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  Integrating the Indian economy with the global economy
 

Aditya Vikram Birla was conferred the "Management Man of the Year Award" in 1992, by the Bombay Management Association, the premier management association in India. In a hard-hitting, forward-looking speech, he identified the challenges which corporate India and the government needed to grapple with. Even today, his words ring true.


Excerpts from his speech:

A global village
Unbelievable and unprecedented events have torn through the fabric of recent history. Perhaps, more epochal economic and political changes have taken place in the past three years than in the three-quarters of a century that preceded it.

The Berlin Wall has fallen. Russia, that monolithic tower of communism has split and its socialist trappings discarded and abandoned. The once invincible power now grapples with the task of making the transition to a market economy. And, most astonishingly, helping in the process, are a group of economists from that citadel of capitalism, Harvard University.

The East European countries have unshackled themselves from their communist chains and are vying with each other to attract private capital and make the vital transformation and breakthrough to establish market-driven economies.The economic ferment is fast spreading to China where enterprises flourish as the country reverses from the dead-end road of centralised planning.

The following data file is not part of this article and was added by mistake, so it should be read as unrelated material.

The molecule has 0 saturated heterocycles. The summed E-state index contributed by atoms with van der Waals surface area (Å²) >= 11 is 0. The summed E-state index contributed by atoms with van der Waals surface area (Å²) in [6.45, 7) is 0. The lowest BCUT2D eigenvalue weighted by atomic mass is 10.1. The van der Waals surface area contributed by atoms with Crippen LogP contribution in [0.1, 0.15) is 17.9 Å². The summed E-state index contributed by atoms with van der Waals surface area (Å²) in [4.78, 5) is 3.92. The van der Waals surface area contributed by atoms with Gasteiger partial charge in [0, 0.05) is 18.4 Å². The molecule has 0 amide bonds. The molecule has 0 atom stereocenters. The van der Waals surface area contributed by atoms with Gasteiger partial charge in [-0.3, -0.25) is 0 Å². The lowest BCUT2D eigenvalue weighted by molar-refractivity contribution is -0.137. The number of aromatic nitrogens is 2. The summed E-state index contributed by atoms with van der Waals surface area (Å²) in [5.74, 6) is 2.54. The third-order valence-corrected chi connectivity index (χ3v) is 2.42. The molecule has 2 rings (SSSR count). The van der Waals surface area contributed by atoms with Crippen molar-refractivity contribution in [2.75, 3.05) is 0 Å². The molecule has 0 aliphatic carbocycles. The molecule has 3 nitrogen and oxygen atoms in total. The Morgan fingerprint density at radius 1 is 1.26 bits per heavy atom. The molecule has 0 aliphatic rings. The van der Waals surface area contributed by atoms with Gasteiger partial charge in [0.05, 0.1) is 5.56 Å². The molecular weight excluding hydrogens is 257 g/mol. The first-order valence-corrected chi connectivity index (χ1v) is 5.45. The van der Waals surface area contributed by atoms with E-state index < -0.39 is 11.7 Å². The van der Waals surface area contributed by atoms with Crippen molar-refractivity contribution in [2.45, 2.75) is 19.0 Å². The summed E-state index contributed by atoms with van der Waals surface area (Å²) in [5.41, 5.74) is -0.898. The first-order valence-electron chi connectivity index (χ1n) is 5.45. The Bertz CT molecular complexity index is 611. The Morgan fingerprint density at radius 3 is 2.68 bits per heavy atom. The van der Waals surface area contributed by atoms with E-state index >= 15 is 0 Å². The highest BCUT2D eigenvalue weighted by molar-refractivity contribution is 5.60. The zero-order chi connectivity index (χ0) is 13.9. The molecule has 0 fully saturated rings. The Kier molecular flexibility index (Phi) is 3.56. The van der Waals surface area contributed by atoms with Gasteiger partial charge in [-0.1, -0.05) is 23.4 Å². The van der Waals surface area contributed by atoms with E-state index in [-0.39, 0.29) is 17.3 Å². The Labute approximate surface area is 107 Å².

This then is the world scenario: Countries competing and vying with each other to put in place policies which will attract private enterprise, initiative and capital. Governments and people everywhere realise that this is the only certain route to prosperity.

India cannot isolate itself from the world economy. It has to catch up and move in step. It has to, therefore, deregulate, draw in foreign capital, encourage private initiative, attract multinational companies and encourage Indian companies to become multinational. We have to create an atmosphere where Indian entrepreneurs and corporations develop into world citizens. Therefore, the choice before us needs to be starkly restated: It is not whether to deregulate or not and whether to integrate with the world economy or not rather it is whether we want to survive or perish. We are faced with a Hobson's choice.

Today, the countries of the world have become so interdependent and inter-linked that they are making political and historical boundaries increasingly irrelevant economically. With global integration, goods will be produced at those locations that provide a distinct economic advantage for doing so. We, in our Group, have some exposure to this larger world stage.

We have manufacturing operations in eight countries and trading offices in several others. We have about twenty joint ventures operating outside India. These ventures thrive in a free and competitive environment. In fact, our dynamic and outstanding Finance Minister, Dr. Manmohan Singh, has repeatedly stressed that India needs to integrate with the world economy. This is indeed a laudable cause. But do we really know how to go about it?

How do we achieve this challenging objective? Are we aware of the pitfalls and opportunities for industry?